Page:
Literacy Early: Literacy and College & Career Readiness

In the latest issue of American Prospect , Sara Mead reminds us that being prepared for college and career starts early in a child’s educational life:

The road to college and career readiness – or dropping out of high school – begins long before students enter high school.  In fact, the roots of the dropout crisis can be traced back to those fourth-grade NAEP scores – and the high number of youngsters who are not learning to read well by the end of third grade.

Why focus on early literacy?  Because whether children can read well by the end of third grade is a strong predictor of how they are likely to do in the future – in school, at work, and as parents and citizens.  The facts are sobering.  Children who do not learn to read proficiently by the end of third grade are unlikely ever to read at grade level.  These youngsters are at high risk for later school failure and behavioral problems, for dropping out of high school, and for a host of negative life outcomes once they reach adulthood.  For example, poor reading skills in the early elementary grades are highly correlated with later delinquency.  According to the U.S. Office of Juvenile Justice and Delinquency Prevention, 38 percent of all youth in juvenile detention read below the fourth grade level.

Mead goes on to argue for a range of solutions, what she labels as rungs in the educational ladder, including increased focus on quality pre-K programs and skilled early childhood teachers.  Each missing rung makes climbing the ladder to literacy that much harder.  Her assessment is well worth reading.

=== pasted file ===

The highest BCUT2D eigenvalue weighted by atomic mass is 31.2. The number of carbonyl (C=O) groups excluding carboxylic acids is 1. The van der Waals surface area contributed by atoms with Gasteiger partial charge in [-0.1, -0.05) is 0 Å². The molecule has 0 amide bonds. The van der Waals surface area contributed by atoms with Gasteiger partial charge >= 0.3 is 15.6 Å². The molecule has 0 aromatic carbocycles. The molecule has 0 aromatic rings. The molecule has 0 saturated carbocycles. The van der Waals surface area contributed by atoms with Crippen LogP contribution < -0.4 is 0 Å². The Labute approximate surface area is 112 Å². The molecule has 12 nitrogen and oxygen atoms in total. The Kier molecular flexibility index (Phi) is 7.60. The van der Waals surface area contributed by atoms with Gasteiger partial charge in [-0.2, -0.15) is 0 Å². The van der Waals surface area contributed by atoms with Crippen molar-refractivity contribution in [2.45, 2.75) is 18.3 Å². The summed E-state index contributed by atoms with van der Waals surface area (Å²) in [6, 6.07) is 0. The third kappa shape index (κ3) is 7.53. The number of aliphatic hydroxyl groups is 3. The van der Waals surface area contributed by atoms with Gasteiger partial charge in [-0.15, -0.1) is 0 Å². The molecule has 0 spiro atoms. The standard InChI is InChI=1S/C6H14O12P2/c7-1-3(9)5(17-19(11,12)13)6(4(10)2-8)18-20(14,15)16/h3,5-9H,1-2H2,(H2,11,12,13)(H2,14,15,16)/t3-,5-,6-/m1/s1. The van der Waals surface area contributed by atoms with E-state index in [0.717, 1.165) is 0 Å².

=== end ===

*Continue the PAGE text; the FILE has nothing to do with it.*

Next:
Mead’s point is well-taken.  Students who fail to learn to read by fourth-grade are bound to struggle with the increased literacy and informational demands of each grade.  In fact, if we think of college and career readiness as a higher point in a trajectory, then where a student falls at even an early age is critical.  The recently released Commore Core Standards Initiative proposes a ‘stretch band’ of text complexity, a range that puts students firmly on a trajectory of college and career readiness:

Grade Band “Stretch Lexile Band”

K-1                  N/A

2-3                  450L-790L

4-5                  770L-980L

6-8                  955L-1155L

9-10                1080L-1305L

11-CCR            1215L-1355L

We’re in agreement with Mead (and many others) and believe the parth to college and career readiness starts at an early age.  And one of the best ways to ensure that a student is on the right path is by focusing on both text complexity and the increasing text demand of each grade, as well as the student’s growth.  And for more information on text complexity and its significance to a child’s reading growth, be sure to check out Appendix A of the Commore Core Standards .

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